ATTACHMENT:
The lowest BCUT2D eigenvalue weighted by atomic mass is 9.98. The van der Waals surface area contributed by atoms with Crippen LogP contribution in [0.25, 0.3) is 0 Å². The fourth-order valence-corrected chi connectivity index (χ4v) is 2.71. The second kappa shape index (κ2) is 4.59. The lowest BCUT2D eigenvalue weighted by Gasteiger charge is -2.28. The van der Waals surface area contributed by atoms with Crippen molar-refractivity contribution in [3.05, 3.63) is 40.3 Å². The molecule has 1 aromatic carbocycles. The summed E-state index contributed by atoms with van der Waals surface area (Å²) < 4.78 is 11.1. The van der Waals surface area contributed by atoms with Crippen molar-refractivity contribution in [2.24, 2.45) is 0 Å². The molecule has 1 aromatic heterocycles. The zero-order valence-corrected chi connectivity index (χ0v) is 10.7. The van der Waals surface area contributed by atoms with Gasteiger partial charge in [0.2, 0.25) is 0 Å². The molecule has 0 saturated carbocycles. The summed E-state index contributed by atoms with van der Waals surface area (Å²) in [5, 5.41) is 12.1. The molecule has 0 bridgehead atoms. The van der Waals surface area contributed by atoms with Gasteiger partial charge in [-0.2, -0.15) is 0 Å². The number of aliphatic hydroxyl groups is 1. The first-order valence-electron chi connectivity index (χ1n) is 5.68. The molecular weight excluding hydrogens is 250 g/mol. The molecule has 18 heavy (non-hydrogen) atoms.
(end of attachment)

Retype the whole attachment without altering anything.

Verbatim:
The lowest BCUT2D eigenvalue weighted by atomic mass is 9.98. The van der Waals surface area contributed by atoms with Crippen LogP contribution in [0.25, 0.3) is 0 Å². The fourth-order valence-corrected chi connectivity index (χ4v) is 2.71. The second kappa shape index (κ2) is 4.59. The lowest BCUT2D eigenvalue weighted by Gasteiger charge is -2.28. The van der Waals surface area contributed by atoms with Crippen molar-refractivity contribution in [3.05, 3.63) is 40.3 Å². The molecule has 1 aromatic carbocycles. The summed E-state index contributed by atoms with van der Waals surface area (Å²) < 4.78 is 11.1. The van der Waals surface area contributed by atoms with Crippen molar-refractivity contribution in [2.24, 2.45) is 0 Å². The molecule has 1 aromatic heterocycles. The zero-order valence-corrected chi connectivity index (χ0v) is 10.7. The van der Waals surface area contributed by atoms with Gasteiger partial charge in [0.2, 0.25) is 0 Å². The molecule has 0 saturated carbocycles. The summed E-state index contributed by atoms with van der Waals surface area (Å²) in [5, 5.41) is 12.1. The molecule has 0 bridgehead atoms. The van der Waals surface area contributed by atoms with Gasteiger partial charge in [-0.2, -0.15) is 0 Å². The number of aliphatic hydroxyl groups is 1. The first-order valence-electron chi connectivity index (χ1n) is 5.68. The molecular weight excluding hydrogens is 250 g/mol. The molecule has 18 heavy (non-hydrogen) atoms.